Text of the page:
How to Freeze and Thaw Any Type of Bread
From boules to banana bread, everything you need to know to make your loaves last.
Perfecting the art of homemade bread baking can be a challenge, but making sure your loaves stay fresh and edible beyond a few days is an entirely different hurdle. After all, homemade loaves of Italian bread or sandwich-ready white bread don’t contain the same preservatives as store-bought options, and will go bad quickly if not eaten with haste. Luckily, there’s one common kitchen appliance that can extend your bread’s lifespan by up to six months: the freezer.
Whether you’re looking to preserve your own flour-filled creations, bread from your local bakery, or a surplus of baked goods from the grocery store, your freezer has the ability to make your favorite carbs consumable for 3-6 months… if frozen correctly.
Becoming a pro at freezing bread will not only help you to reduce food waste, but also save you some serious kitchen time, as you can bake several loaves simultaneously and use only what you need at the moment. Holiday prep can also become a breeze by making your seasonal baked goods far in advance.
Though some breads are less suited to freezing than others, particularly baguettes and other crunchy breads that have a larger crust surface area, most bread will perfectly maintain its original flavor and texture post-thaw, if the following rules and techniques are adhered to.
When freezing homemade loaves, ensure that the bread has completely cooled before bagging and stowing it, allowing for at least 3-4 hours of resting time. Excess heat will cause perspiration in the bag, which will lead to freezer burn.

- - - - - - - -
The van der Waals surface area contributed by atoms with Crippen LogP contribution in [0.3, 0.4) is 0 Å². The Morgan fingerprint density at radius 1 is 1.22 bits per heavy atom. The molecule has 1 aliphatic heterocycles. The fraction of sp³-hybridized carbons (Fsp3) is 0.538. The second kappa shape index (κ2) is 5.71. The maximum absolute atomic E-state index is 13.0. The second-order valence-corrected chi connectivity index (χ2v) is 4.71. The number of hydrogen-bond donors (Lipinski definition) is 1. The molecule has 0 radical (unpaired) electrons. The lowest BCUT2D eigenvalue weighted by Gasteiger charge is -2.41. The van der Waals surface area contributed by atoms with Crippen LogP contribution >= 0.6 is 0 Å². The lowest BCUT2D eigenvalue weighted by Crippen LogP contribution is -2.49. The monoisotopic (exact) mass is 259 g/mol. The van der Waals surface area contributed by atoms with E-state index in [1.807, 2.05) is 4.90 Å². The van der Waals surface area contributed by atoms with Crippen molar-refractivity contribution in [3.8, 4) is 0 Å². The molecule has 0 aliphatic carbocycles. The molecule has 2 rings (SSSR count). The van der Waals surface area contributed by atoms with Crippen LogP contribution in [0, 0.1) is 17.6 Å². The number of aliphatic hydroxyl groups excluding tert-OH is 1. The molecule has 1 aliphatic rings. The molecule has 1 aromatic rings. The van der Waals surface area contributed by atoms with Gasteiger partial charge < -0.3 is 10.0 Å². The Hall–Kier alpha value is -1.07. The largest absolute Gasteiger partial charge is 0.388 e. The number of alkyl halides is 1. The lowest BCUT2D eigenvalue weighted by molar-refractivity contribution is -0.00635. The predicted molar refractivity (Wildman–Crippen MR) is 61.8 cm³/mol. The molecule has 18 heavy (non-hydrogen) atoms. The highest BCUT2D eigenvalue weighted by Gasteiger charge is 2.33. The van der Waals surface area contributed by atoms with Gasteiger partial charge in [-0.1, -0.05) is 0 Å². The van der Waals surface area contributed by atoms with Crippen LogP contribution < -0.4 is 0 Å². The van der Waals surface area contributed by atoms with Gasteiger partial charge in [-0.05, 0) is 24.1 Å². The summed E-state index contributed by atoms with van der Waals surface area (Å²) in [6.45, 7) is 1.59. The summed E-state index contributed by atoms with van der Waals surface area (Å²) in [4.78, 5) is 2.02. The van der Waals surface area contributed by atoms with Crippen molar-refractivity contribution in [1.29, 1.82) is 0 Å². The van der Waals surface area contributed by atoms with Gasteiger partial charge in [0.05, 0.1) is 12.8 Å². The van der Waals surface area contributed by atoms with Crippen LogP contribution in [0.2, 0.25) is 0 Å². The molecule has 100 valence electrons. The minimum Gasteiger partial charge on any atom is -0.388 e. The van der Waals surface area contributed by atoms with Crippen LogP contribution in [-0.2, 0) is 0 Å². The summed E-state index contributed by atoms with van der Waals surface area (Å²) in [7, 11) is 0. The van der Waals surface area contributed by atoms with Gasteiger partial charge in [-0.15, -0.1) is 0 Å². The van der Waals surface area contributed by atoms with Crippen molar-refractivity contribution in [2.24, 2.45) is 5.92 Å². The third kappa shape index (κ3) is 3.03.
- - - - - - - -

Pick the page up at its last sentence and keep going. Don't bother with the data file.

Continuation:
Store-bought bread that is pre-wrapped can go straight into the freezer in its original packaging, as long as the plastic is airtight. In the case of homemade and bakery-purchased loaves, the wrapping method will differ depending on how long you hope to store your bread before consumption.
For short-term storage of a few weeks or less, the loaf can be wrapped in a layer of plastic wrap or foil. This storage method is particularly useful for breads that you’ll be reaching for frequently, like pre-sliced sandwich bread.
For long-term storage of a month or more, wrap the bread tightly in a few layers plastic wrap, and, as an extra precaution, seal the wrapped bread in a freezer-proof, zip-top bag to prevent from any harder edges tearing a hole in the plastic and causing freezer burn. Be sure to write the date the loaf was baked or purchased on the bag so that it is consumed within six months.
Breads or cakes that will be eaten in slices rather than as a whole should be sliced up prior to freezing, so that individual slices can be removed without thawing the entire loaf. Rolls, buns, and other single-serving goods can be stored in an airtight freezer bag.
Another option is to freeze your raw bread dough rather than a pre-baked loaf. Frozen raw dough can be put straight into the oven from the freezer, and given 5-15 minutes of extra baking time in addition to what the original recipe calls for.
When you’re ready to thaw and eat your frozen loaf, remove it from the freezer and allow it to thaw on the countertop within its packaging (allowing it to reabsorb and condensation trapped within the plastic) for about 3 hours until it reaches room temperature, or thaw in the fridge overnight. Then, remove the bread from the plastic and bake it for 10 minutes at 350 degrees, keeping a close eye on the loaf to make sure it doesn’t overcook.
If you’re running short on time and want to heat the bread directly out of the freezer, bake it for 20 minutes at 400 degrees F. Though you might lose some texture quality with this method, it will save you a few hours by eliminating the thawing process. There’s no need to thaw individual slices of sandwich bread if they’re headed to the toaster; simply slip them into the appliance and they’ll thaw and cook simultaneously.